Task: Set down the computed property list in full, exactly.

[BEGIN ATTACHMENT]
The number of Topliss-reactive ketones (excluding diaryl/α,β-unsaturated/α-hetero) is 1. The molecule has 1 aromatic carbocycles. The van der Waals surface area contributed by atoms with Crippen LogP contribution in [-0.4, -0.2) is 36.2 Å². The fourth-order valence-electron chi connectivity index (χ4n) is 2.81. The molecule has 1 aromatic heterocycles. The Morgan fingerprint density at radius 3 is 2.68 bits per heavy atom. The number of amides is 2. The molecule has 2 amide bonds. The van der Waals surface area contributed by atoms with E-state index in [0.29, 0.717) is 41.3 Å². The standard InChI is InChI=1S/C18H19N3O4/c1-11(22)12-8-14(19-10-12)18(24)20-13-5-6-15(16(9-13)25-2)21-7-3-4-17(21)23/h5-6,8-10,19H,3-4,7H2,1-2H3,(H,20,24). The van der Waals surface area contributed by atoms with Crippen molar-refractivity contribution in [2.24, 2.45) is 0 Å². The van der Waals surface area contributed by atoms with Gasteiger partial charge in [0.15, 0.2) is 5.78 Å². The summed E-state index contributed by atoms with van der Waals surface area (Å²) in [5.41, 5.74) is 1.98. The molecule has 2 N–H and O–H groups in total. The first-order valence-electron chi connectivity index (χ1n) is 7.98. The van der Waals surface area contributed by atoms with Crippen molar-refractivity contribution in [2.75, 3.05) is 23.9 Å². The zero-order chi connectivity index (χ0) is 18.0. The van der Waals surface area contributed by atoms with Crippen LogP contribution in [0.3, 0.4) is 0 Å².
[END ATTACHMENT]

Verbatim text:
The number of Topliss-reactive ketones (excluding diaryl/α,β-unsaturated/α-hetero) is 1. The molecule has 1 aromatic carbocycles. The van der Waals surface area contributed by atoms with Crippen LogP contribution in [-0.4, -0.2) is 36.2 Å². The fourth-order valence-electron chi connectivity index (χ4n) is 2.81. The molecule has 1 aromatic heterocycles. The Morgan fingerprint density at radius 3 is 2.68 bits per heavy atom. The number of amides is 2. The molecule has 2 amide bonds. The van der Waals surface area contributed by atoms with E-state index in [0.29, 0.717) is 41.3 Å². The standard InChI is InChI=1S/C18H19N3O4/c1-11(22)12-8-14(19-10-12)18(24)20-13-5-6-15(16(9-13)25-2)21-7-3-4-17(21)23/h5-6,8-10,19H,3-4,7H2,1-2H3,(H,20,24). The van der Waals surface area contributed by atoms with Crippen molar-refractivity contribution in [2.24, 2.45) is 0 Å². The van der Waals surface area contributed by atoms with Gasteiger partial charge in [0.15, 0.2) is 5.78 Å². The summed E-state index contributed by atoms with van der Waals surface area (Å²) in [5.41, 5.74) is 1.98. The molecule has 2 N–H and O–H groups in total. The first-order valence-electron chi connectivity index (χ1n) is 7.98. The van der Waals surface area contributed by atoms with Crippen molar-refractivity contribution in [2.75, 3.05) is 23.9 Å². The zero-order chi connectivity index (χ0) is 18.0. The van der Waals surface area contributed by atoms with Crippen LogP contribution in [0.3, 0.4) is 0 Å².